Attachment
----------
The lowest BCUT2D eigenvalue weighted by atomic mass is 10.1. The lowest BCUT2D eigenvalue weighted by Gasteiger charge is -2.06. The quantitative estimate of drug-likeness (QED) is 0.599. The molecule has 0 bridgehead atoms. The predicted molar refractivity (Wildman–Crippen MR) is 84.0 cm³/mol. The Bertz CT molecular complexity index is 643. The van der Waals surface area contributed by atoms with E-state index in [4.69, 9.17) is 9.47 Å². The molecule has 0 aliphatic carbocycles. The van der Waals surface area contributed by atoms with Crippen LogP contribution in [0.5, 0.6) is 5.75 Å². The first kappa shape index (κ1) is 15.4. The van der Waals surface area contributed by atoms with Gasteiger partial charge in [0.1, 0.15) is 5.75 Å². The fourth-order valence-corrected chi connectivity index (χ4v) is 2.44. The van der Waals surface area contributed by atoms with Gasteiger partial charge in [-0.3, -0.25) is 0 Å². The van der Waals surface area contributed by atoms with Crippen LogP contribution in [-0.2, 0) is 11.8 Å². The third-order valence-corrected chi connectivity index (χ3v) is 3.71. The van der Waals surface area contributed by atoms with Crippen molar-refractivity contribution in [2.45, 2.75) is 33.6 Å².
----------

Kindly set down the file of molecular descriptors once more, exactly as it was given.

The lowest BCUT2D eigenvalue weighted by atomic mass is 10.1. The lowest BCUT2D eigenvalue weighted by Gasteiger charge is -2.06. The quantitative estimate of drug-likeness (QED) is 0.599. The molecule has 0 bridgehead atoms. The predicted molar refractivity (Wildman–Crippen MR) is 84.0 cm³/mol. The Bertz CT molecular complexity index is 643. The van der Waals surface area contributed by atoms with E-state index in [4.69, 9.17) is 9.47 Å². The molecule has 0 aliphatic carbocycles. The van der Waals surface area contributed by atoms with Crippen LogP contribution in [0.5, 0.6) is 5.75 Å². The first kappa shape index (κ1) is 15.4. The van der Waals surface area contributed by atoms with Gasteiger partial charge in [0.1, 0.15) is 5.75 Å². The fourth-order valence-corrected chi connectivity index (χ4v) is 2.44. The van der Waals surface area contributed by atoms with Gasteiger partial charge in [-0.3, -0.25) is 0 Å². The van der Waals surface area contributed by atoms with Crippen LogP contribution in [-0.2, 0) is 11.8 Å². The third-order valence-corrected chi connectivity index (χ3v) is 3.71. The van der Waals surface area contributed by atoms with Crippen molar-refractivity contribution in [2.45, 2.75) is 33.6 Å².